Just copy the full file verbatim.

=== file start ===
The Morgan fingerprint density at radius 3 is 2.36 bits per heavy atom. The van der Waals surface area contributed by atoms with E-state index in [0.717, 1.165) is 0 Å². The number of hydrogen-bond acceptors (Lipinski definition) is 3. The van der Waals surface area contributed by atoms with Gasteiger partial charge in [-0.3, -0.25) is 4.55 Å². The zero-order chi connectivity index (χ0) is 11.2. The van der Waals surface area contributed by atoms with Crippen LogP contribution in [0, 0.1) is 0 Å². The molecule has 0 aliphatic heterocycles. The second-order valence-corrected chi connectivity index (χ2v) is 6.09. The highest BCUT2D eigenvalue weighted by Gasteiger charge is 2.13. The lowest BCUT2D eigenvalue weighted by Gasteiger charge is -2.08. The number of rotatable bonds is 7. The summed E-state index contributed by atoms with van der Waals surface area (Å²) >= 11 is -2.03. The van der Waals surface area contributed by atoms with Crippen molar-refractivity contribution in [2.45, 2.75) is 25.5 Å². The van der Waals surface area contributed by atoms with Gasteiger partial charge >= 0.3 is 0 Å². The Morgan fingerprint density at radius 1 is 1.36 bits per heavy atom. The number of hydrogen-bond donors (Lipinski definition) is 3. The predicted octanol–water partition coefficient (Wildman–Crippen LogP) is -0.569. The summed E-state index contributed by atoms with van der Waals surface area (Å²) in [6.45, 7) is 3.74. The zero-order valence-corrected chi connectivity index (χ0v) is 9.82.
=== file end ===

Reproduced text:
The Morgan fingerprint density at radius 3 is 2.36 bits per heavy atom. The van der Waals surface area contributed by atoms with E-state index in [0.717, 1.165) is 0 Å². The number of hydrogen-bond acceptors (Lipinski definition) is 3. The van der Waals surface area contributed by atoms with Gasteiger partial charge in [-0.3, -0.25) is 4.55 Å². The zero-order chi connectivity index (χ0) is 11.2. The van der Waals surface area contributed by atoms with Crippen LogP contribution in [0, 0.1) is 0 Å². The molecule has 0 aliphatic heterocycles. The second-order valence-corrected chi connectivity index (χ2v) is 6.09. The highest BCUT2D eigenvalue weighted by Gasteiger charge is 2.13. The lowest BCUT2D eigenvalue weighted by Gasteiger charge is -2.08. The number of rotatable bonds is 7. The summed E-state index contributed by atoms with van der Waals surface area (Å²) >= 11 is -2.03. The van der Waals surface area contributed by atoms with Crippen molar-refractivity contribution in [2.45, 2.75) is 25.5 Å². The van der Waals surface area contributed by atoms with Gasteiger partial charge >= 0.3 is 0 Å². The Morgan fingerprint density at radius 1 is 1.36 bits per heavy atom. The number of hydrogen-bond donors (Lipinski definition) is 3. The predicted octanol–water partition coefficient (Wildman–Crippen LogP) is -0.569. The summed E-state index contributed by atoms with van der Waals surface area (Å²) in [6.45, 7) is 3.74. The zero-order valence-corrected chi connectivity index (χ0v) is 9.82.